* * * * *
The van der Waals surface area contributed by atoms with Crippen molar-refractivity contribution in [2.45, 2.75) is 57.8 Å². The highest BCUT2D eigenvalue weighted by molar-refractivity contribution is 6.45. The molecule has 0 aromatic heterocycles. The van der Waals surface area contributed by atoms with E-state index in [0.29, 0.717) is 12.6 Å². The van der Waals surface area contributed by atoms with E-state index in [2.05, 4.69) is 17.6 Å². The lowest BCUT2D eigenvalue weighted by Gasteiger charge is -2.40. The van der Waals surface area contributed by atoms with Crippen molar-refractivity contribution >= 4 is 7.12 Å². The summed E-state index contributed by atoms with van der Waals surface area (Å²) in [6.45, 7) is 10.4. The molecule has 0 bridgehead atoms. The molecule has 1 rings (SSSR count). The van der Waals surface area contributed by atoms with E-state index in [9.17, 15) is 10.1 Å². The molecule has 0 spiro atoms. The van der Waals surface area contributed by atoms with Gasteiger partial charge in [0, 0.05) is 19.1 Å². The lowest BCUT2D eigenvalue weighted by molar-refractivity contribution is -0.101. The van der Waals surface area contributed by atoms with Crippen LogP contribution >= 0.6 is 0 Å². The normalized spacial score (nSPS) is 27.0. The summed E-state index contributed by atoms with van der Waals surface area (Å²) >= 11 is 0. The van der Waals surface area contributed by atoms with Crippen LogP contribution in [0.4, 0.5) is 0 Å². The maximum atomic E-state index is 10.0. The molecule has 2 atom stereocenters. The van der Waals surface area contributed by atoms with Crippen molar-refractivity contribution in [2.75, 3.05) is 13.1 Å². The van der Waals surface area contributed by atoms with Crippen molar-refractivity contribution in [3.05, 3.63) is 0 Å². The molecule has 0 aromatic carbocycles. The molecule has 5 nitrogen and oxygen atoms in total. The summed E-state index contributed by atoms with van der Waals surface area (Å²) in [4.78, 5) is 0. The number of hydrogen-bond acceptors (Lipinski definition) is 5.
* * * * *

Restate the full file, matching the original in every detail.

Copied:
The van der Waals surface area contributed by atoms with Crippen molar-refractivity contribution in [2.45, 2.75) is 57.8 Å². The highest BCUT2D eigenvalue weighted by molar-refractivity contribution is 6.45. The molecule has 0 aromatic heterocycles. The van der Waals surface area contributed by atoms with E-state index in [0.29, 0.717) is 12.6 Å². The van der Waals surface area contributed by atoms with E-state index in [2.05, 4.69) is 17.6 Å². The lowest BCUT2D eigenvalue weighted by Gasteiger charge is -2.40. The van der Waals surface area contributed by atoms with Crippen molar-refractivity contribution >= 4 is 7.12 Å². The summed E-state index contributed by atoms with van der Waals surface area (Å²) in [6.45, 7) is 10.4. The molecule has 0 bridgehead atoms. The molecule has 1 rings (SSSR count). The van der Waals surface area contributed by atoms with E-state index in [9.17, 15) is 10.1 Å². The molecule has 0 spiro atoms. The van der Waals surface area contributed by atoms with Gasteiger partial charge in [0, 0.05) is 19.1 Å². The lowest BCUT2D eigenvalue weighted by molar-refractivity contribution is -0.101. The van der Waals surface area contributed by atoms with Crippen LogP contribution >= 0.6 is 0 Å². The normalized spacial score (nSPS) is 27.0. The summed E-state index contributed by atoms with van der Waals surface area (Å²) >= 11 is 0. The van der Waals surface area contributed by atoms with Crippen LogP contribution in [0.4, 0.5) is 0 Å². The maximum atomic E-state index is 10.0. The molecule has 2 atom stereocenters. The van der Waals surface area contributed by atoms with Crippen molar-refractivity contribution in [2.75, 3.05) is 13.1 Å². The van der Waals surface area contributed by atoms with Crippen molar-refractivity contribution in [3.05, 3.63) is 0 Å². The molecule has 0 aromatic carbocycles. The molecule has 5 nitrogen and oxygen atoms in total. The summed E-state index contributed by atoms with van der Waals surface area (Å²) in [4.78, 5) is 0. The number of hydrogen-bond acceptors (Lipinski definition) is 5.